Of the three on-ice officials that night, Devorski was the lowest-ranking member by seniority. He was in his eighth season. Linesman Ray Scapinello, later inducted into the Hockey Hall of Fame, was in his 26th season and his partner, Dan Schachte was in his 15th.
The two had their hands full with all 12 players on the ice paired off. The main undercard among all those bouts was at center ice in what is widely considered to be the best goalie fight in NHL history. Colorado’s Patrick Roy, thinking McCarty and Shanahan were about to double-team Foote, skated out of his crease to even things up. That’s when Detroit’s Mike Vernon came out to greet him. Despite being five inches shorter and weighing 23 points less than Roy, Vernon battered and bloodied his opponent.
While overtaxed medics immediately jumped over the boards to tend to Lemieux, the linesmen ushered the parade to the penalty box – but wondered what to do with McCarty. Both had turned Devorski, saying almost simultaneously, “Dude, you’re going to throw him out, right? McCarty’s done, eh?”
“Nope,” Devorski said without pausing to think about it. “He’s staying in.”
In fact, McCarty didn’t even get the requisite 5-minute fighting major. Instead, he was assessed a double minor for roughing. And Lemieux? He wasn’t penalized at all. Not even a 2-minute minor for refusing to fight back and getting his ass kicked.
“Believe me,” Devorski said in a telephone interview more than two decades later, “if I could have assessed something like that, I would have.”
But it was his explanation for not coming down harder on McCarty that was both astonishing, refreshingly candid and sincere.
“My memory was. . . I just couldn’t forget what happened to Kris Draper,” Devorski said. “I’m getting ready for the game, and they’re showing the highlights on TV – Kris Draper’s face after he got hit. I’m thinking, ‘Holy fuck.’
“I’m being honest with you: McCarty should have been thrown out. He should have got 2-5-10 and game [misconduct], and be gone. But my just gut told me, ‘This guy (Lemieux) had it coming.’ I wouldn’t let it go. I couldn’t. So I told the linesmen, ‘No, I’m keeping him in the game.’”
In all, there were nine fights in the game, all in the first two periods. While the Wings got the better of most of them – Foote and Roy were bloodied along with Lemieux – Detroit trailed 5-3 with less than 12 minutes to go before mounting a furious and unforgettable.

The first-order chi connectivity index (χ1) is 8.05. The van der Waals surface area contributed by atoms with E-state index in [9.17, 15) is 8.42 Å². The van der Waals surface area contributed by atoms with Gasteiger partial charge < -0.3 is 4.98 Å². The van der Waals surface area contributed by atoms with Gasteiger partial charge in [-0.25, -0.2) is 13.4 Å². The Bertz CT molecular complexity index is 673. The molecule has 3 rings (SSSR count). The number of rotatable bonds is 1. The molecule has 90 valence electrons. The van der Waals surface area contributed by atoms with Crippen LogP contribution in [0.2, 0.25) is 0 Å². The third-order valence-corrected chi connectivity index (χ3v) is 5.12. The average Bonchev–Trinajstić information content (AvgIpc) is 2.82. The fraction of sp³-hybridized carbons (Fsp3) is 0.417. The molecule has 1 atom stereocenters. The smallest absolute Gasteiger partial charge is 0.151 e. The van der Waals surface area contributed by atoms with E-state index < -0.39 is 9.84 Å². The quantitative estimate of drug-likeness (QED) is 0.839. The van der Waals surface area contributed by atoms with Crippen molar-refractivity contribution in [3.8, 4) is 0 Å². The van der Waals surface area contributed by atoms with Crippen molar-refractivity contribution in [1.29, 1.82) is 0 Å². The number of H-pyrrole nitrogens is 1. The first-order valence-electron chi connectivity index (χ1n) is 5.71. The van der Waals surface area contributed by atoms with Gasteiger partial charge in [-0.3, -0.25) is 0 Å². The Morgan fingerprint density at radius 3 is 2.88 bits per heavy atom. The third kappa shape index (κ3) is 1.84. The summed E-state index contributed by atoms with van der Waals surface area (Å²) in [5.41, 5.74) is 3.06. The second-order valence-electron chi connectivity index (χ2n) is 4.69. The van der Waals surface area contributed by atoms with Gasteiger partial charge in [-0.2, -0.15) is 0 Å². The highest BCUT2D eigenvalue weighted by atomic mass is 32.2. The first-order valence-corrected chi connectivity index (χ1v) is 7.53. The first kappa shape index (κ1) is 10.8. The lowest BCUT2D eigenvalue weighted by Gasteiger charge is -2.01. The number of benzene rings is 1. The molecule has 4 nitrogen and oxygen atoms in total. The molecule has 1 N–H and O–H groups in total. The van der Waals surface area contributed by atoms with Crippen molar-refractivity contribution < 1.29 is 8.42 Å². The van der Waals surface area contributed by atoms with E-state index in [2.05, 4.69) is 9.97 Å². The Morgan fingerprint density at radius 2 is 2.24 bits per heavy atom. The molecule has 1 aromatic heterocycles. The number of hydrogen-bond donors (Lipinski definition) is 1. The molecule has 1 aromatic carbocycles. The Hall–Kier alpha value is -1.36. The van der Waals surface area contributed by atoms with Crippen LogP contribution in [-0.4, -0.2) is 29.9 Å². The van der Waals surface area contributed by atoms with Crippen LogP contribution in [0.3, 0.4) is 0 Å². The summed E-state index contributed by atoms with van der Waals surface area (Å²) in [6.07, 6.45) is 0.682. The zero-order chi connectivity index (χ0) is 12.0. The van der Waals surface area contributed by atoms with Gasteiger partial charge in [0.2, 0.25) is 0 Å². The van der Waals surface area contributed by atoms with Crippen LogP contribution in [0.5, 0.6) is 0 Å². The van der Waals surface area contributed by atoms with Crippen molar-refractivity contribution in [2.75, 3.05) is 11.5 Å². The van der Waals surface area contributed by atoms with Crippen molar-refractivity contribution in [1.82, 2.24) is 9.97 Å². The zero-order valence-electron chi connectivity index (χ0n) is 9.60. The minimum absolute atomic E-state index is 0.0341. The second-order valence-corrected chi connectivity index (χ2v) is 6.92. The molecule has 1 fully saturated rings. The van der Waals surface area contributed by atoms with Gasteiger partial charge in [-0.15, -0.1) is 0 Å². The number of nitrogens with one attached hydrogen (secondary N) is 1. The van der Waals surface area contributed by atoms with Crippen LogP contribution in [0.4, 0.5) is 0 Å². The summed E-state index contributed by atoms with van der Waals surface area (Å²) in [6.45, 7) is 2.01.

Martin Lapointe scored his 14th of the season at 8:27 of the third with assists from Sergei Fedorov and Larry Murphy. And Brendan Shanahan tied just 36 seconds later with his 46th goal of the season, with assists from Igor Larionov and Jamie Pushor.
The Wings needed a hero in OT, and the guy who turned up to score the winning goal, by all retrospective accounts, should never have even been in the game. Larionov made the play with a spectacular move just across the blue line. He then passed to Shanahan, who one-timed the puck to McCarty breaking into the slot, and he redirected it past Roy from just outside the left post.
Game over. Delirium overwhelmed the crowd of 19,983. At the other end, Mike Vernon celebrated the 300th victory of his career. And Devorski skated off the ice thinking the last thing he needed was that guy to be the hero.
“Yeah, overtime, then Darren McCarty sticks it up my ass by scoring the winning goal,” Devorski said. “I knew there would be some, uh, discussion about that afterward. Every time I see that goal – it’s on TV all the time, eh? – I’m thinking, ‘Oh shit.’
“Bottom line, though? Everybody knows, paybacks are a bitch, eh?”
Right or wrong – and many hockey lifers of a certain age saw nothing wrong with Devorski’s call given the way justice was long-administered in the NHL, he knows a referee in today’s game would never survive a decision like that.
“If I made that call today,” Devorski said, “I’d get fired on the spot.”
And therein lies the difference between the kind hockey many of us loved – and miss desperately – and today’s game administered by Green Peace and assorted other pacifists who are running it into a slushy ditch.
. . .
There’s a post-script to this story, again told by Devorski: On retiring as a referee, Devorski was elevated by the league to serve as a supervisor of officials, essentially monitoring the games, grading refs and linesmen on their performance and offering guidance on how they might improve.
One assignment, during the COVID-19 pandemic when teams were playing to empty, cavernous arenas, took Devorski to Detroit. He typically would be assigned a perch in the press box, far above the ice surface. On this night, though, he found a comfortable spot a bit lower. It happened to be the section where Red Wings alumni congregate when they attend games.
“So I’m sitting there watching the game, and all of a sudden this guy walks in – the place is empty, right? – and sits about five seats away from me,” Devorski said. “I look over, and it’s Darren McCarty.”
McCarty looked over, too, and recognized the former ref.
“The period ends, and Darren comes over to me and wraps his arms around me, giving me a great big hug,” Devorski said. “And he says, ‘I love you man. Thank you. . . Thank you.’”
Excerpted from a new book, “Vlad The Impaler, More Epic Tales From Deroit’s ’97 Stanley Cup Conquest” [scheduled for release in April and available for preorder now through Amazon and other booksellers] by Keith Gave, the former Free Press hockey writer. Gave is also the author of Amazon best-seller “The Russian Five” and a writer-producer of the award-winning documentary film of the same name. His third book, “A Miracle of Their Own,” written with co-author Tim Rappleye tells the story of Team USA’s improbable upset of Canada in the inaugural women’s Olympic ice hockey tournament at the Nagano Games in 1998. It, too, is available for preorder.